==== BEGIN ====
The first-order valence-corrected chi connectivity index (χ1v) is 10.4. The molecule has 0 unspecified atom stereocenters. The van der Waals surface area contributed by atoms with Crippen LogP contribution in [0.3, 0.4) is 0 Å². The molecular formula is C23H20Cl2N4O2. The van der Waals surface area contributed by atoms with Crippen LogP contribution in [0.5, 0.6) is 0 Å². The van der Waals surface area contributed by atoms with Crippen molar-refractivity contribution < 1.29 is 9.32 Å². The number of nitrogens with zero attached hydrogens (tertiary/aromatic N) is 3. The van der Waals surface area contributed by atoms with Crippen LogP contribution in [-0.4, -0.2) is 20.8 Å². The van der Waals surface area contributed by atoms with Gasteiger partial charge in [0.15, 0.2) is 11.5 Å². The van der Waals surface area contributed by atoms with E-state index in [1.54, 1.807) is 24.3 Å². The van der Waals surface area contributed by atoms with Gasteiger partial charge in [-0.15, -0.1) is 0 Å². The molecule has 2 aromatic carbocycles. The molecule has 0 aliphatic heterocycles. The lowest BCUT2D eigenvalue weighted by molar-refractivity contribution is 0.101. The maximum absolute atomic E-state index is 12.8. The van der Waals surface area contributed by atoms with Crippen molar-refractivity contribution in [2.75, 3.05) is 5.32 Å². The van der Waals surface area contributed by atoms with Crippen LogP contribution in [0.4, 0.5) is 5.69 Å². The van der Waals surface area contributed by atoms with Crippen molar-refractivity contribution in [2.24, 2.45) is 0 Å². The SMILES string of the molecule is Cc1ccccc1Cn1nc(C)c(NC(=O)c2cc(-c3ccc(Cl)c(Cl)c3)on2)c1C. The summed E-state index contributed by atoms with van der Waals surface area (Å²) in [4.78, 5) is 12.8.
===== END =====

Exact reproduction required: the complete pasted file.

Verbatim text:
The first-order valence-corrected chi connectivity index (χ1v) is 10.4. The molecule has 0 unspecified atom stereocenters. The van der Waals surface area contributed by atoms with Crippen LogP contribution in [0.3, 0.4) is 0 Å². The molecular formula is C23H20Cl2N4O2. The van der Waals surface area contributed by atoms with Crippen LogP contribution in [0.5, 0.6) is 0 Å². The van der Waals surface area contributed by atoms with Crippen molar-refractivity contribution < 1.29 is 9.32 Å². The number of nitrogens with zero attached hydrogens (tertiary/aromatic N) is 3. The van der Waals surface area contributed by atoms with Crippen LogP contribution in [-0.4, -0.2) is 20.8 Å². The van der Waals surface area contributed by atoms with Gasteiger partial charge in [0.15, 0.2) is 11.5 Å². The van der Waals surface area contributed by atoms with E-state index in [1.54, 1.807) is 24.3 Å². The van der Waals surface area contributed by atoms with Gasteiger partial charge in [-0.15, -0.1) is 0 Å². The molecule has 2 aromatic carbocycles. The molecule has 0 aliphatic heterocycles. The lowest BCUT2D eigenvalue weighted by molar-refractivity contribution is 0.101. The maximum absolute atomic E-state index is 12.8. The van der Waals surface area contributed by atoms with Crippen molar-refractivity contribution in [2.75, 3.05) is 5.32 Å². The van der Waals surface area contributed by atoms with Crippen LogP contribution in [0.4, 0.5) is 5.69 Å². The van der Waals surface area contributed by atoms with Crippen molar-refractivity contribution in [2.24, 2.45) is 0 Å². The SMILES string of the molecule is Cc1ccccc1Cn1nc(C)c(NC(=O)c2cc(-c3ccc(Cl)c(Cl)c3)on2)c1C. The summed E-state index contributed by atoms with van der Waals surface area (Å²) in [4.78, 5) is 12.8.